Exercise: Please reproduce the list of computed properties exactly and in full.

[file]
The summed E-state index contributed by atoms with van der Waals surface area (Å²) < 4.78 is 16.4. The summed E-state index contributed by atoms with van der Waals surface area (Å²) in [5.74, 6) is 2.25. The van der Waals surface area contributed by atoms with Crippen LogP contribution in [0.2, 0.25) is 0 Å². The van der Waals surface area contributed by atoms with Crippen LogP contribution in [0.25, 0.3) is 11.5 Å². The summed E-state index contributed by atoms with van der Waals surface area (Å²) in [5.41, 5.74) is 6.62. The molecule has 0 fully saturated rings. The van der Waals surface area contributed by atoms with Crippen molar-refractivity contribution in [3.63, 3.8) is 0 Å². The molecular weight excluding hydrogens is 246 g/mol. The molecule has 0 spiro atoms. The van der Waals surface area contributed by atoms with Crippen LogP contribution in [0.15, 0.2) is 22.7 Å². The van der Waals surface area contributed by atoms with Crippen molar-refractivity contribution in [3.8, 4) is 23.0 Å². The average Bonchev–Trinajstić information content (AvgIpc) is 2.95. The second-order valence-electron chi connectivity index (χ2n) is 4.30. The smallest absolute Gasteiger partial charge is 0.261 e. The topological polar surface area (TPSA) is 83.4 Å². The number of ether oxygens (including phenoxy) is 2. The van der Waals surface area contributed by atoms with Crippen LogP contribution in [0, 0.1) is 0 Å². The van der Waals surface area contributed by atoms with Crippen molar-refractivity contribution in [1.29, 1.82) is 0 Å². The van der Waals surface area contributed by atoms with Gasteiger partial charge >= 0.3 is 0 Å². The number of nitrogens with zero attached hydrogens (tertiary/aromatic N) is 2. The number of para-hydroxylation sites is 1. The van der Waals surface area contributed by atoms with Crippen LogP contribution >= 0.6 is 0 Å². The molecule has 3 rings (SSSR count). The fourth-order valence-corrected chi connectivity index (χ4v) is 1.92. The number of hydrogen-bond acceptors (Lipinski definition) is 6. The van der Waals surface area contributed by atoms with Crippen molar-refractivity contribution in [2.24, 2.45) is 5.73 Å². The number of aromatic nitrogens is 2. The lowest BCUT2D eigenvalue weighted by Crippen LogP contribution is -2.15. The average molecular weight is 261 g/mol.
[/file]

The summed E-state index contributed by atoms with van der Waals surface area (Å²) < 4.78 is 16.4. The summed E-state index contributed by atoms with van der Waals surface area (Å²) in [5.74, 6) is 2.25. The van der Waals surface area contributed by atoms with Crippen LogP contribution in [0.2, 0.25) is 0 Å². The van der Waals surface area contributed by atoms with Crippen LogP contribution in [0.25, 0.3) is 11.5 Å². The summed E-state index contributed by atoms with van der Waals surface area (Å²) in [5.41, 5.74) is 6.62. The molecule has 0 fully saturated rings. The van der Waals surface area contributed by atoms with Crippen molar-refractivity contribution in [3.63, 3.8) is 0 Å². The molecular weight excluding hydrogens is 246 g/mol. The molecule has 0 spiro atoms. The van der Waals surface area contributed by atoms with Crippen LogP contribution in [0.15, 0.2) is 22.7 Å². The van der Waals surface area contributed by atoms with Crippen molar-refractivity contribution in [3.8, 4) is 23.0 Å². The average Bonchev–Trinajstić information content (AvgIpc) is 2.95. The second-order valence-electron chi connectivity index (χ2n) is 4.30. The smallest absolute Gasteiger partial charge is 0.261 e. The topological polar surface area (TPSA) is 83.4 Å². The number of ether oxygens (including phenoxy) is 2. The van der Waals surface area contributed by atoms with Crippen LogP contribution in [0, 0.1) is 0 Å². The van der Waals surface area contributed by atoms with Crippen molar-refractivity contribution in [1.29, 1.82) is 0 Å². The van der Waals surface area contributed by atoms with Gasteiger partial charge >= 0.3 is 0 Å². The number of nitrogens with zero attached hydrogens (tertiary/aromatic N) is 2. The number of para-hydroxylation sites is 1. The van der Waals surface area contributed by atoms with Crippen LogP contribution >= 0.6 is 0 Å². The molecule has 3 rings (SSSR count). The fourth-order valence-corrected chi connectivity index (χ4v) is 1.92. The number of hydrogen-bond acceptors (Lipinski definition) is 6. The van der Waals surface area contributed by atoms with Crippen molar-refractivity contribution in [2.24, 2.45) is 5.73 Å². The number of aromatic nitrogens is 2. The lowest BCUT2D eigenvalue weighted by Crippen LogP contribution is -2.15. The average molecular weight is 261 g/mol.